Why There are Still Borders in Malaysia


In 1971, a pair of brothers named Tom and Louis Borders started a bookstore in Ann Arbor, Michigan. That store, Borders, would become one of the world’s largest booksellers within two decades, but now, it’s gone. Don’t take my word for it — here’s the first paragraph of the company’s Wikipedia entry, with a few items bolded to make the company’s evaporation clear:

Borders Group, Inc. (former NYSE ticker symbol BGP) was an international book and music retailer based in Ann Arbor, Michigan. In its final year, the company employed approximately 19,500 throughout the U.S., primarily in its Borders and Waldenbooks stores.

All that past-tense grammar exists for a simple reason: In 2011, Borders filed for bankruptcy and was ultimately put into liquidation. Its IP was sold off — to Barnes & Noble, which notably also bought Borders’ customer list — and shortly thereafter the company vanished from the Earth.

Except in Malaysia. (And some areas of the Middle East, too.)

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That’s a screenshot from Borders’ current website in Malaysia. Again, no need to take my word for it — you can click here to see it, up-to-date. As of this writing, though, that’s what it looks like.

And yet, you won’t find a Borders website in the U.S., UK, or virtually anywhere else. The U.S. site redirects to Barnes & Noble while the UK site is gone. So, what’s going on in Malaysia?

When Borders was thriving, its corporate leadership wanted to expand but didn’t have a great way to do so, particularly in emerging Asian markets. In 1997, developers in the Malaysian capital of Kuala Lumpur began construction on Berjaya Times Square, a monstrous building (still one of the world’s ten largest) which, of particular interest for our purposes, included a shopping mall. The mall warranted the inclusion of a bookstore — a large bookstore — so Borders seized the opportunity by franchising one out to a local company. This was Borders’ first foray into the franchising world and set a precedent for its business dealings in Malaysia; the franchisee, the Berjaya Group, opened more than a half-dozen stores thereafter.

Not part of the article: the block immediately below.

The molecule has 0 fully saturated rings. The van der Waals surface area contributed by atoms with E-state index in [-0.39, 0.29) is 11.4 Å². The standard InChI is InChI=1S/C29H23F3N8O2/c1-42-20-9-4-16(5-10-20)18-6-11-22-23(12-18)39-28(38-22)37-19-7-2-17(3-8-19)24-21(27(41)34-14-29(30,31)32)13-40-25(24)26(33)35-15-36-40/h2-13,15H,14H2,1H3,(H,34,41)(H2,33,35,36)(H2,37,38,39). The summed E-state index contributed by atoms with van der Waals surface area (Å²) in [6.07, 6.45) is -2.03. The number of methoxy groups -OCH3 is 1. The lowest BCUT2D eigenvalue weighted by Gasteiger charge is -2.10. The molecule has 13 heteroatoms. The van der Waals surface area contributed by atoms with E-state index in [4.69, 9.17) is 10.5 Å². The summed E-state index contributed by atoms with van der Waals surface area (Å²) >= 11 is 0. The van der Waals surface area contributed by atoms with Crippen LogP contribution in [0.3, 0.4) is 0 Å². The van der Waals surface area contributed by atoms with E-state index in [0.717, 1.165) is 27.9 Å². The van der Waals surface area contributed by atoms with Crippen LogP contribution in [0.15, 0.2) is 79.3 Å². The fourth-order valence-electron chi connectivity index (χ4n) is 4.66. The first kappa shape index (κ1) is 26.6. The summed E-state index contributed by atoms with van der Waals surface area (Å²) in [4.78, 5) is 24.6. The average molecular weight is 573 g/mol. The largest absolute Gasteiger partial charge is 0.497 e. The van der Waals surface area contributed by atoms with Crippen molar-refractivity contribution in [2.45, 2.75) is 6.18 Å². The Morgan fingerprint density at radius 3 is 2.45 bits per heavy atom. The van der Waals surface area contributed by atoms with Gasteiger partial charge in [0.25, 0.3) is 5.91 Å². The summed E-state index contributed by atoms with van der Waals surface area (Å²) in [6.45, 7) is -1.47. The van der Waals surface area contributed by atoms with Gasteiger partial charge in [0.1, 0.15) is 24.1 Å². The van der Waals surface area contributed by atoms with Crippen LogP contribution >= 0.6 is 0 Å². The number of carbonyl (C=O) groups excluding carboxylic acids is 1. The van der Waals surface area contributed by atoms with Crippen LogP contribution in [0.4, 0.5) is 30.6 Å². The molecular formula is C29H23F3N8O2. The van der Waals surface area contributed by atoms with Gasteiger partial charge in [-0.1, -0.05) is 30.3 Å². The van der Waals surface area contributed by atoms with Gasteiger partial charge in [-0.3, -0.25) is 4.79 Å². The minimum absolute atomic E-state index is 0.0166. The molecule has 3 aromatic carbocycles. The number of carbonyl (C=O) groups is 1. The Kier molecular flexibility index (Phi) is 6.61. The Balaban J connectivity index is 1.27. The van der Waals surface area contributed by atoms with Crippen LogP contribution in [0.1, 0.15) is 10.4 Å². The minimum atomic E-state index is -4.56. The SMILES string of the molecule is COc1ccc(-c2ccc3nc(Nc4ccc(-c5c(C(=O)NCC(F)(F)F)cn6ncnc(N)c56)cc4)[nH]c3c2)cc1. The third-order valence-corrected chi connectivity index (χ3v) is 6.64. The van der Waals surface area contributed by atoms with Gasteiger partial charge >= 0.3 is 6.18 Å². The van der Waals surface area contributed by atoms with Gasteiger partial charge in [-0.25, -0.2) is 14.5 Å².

When Borders went under in 2011, it shuttered its stores in the U.S. and elsewhere — except that it couldn’t close those which were franchised out. The Berjaya Group had no interest in closing its Borders — per Atlas Obscura, there wasn’t a lot of competition — so, it didn’t. While Barnes & Noble bought Borders’ IP in the United States, Berjaya outbid them for the Malaysian rights, forking over more than $800,000 for the privilege. (A similar thing happened to the Borders franchises in Oman and the UAE.)

So today, there are seven Borders in operation in Malaysia. And amazingly, the franchise outliving its franchisor thing isn’t unique by any stretch. If you look up the location of the Borders at the Queensbay Mall in Malaysia’s Penang Island (just click here and search for “Borders”), you’ll see the picture above. You may notice a Radio Shack logo — there’s one embedded in the Borders there. Radio Shack, like Borders, went through bankruptcy (and coincidentally, is poised to again), but it didn’t affect the Malaysian store — those stores are franchises operated by the Berjaya Group.

Bonus fact: Borders’ fall is often tied to Amazon’s rise, which is fair but hardly the whole story — and it misses the fact that part of the Borders to Amazon transition was self-inflicted. As the Internet emerged, Borders, NPR reported, instead of investing in e-readers or even its own website, “expanded its physical plant, refurbished its stores and [comically, in retrospect] outsourced its online sales operation to Amazon.”

Double bonus!: One thing you probably can’t buy at the Borders stores in Malaysia is the 2001 movie Zoolander. In the film, Malaysia elected a new reform-minded prime minister who pledged to crack down on child labor. In response, fashion industry execs brainwashed the title character, Derek Zoolander, into attempting to assassinate the Malaysian leader. (He didn’t. And it’s fiction anyway.) In real life, Malaysia (and Singapore) banned the film.

From the Archives: The Lichen Loophole: How Amazon found a creative way to solve an inventory problem.

Related: Zoolander, the movie. More than 1,300 reviews averaging 3.9 stars.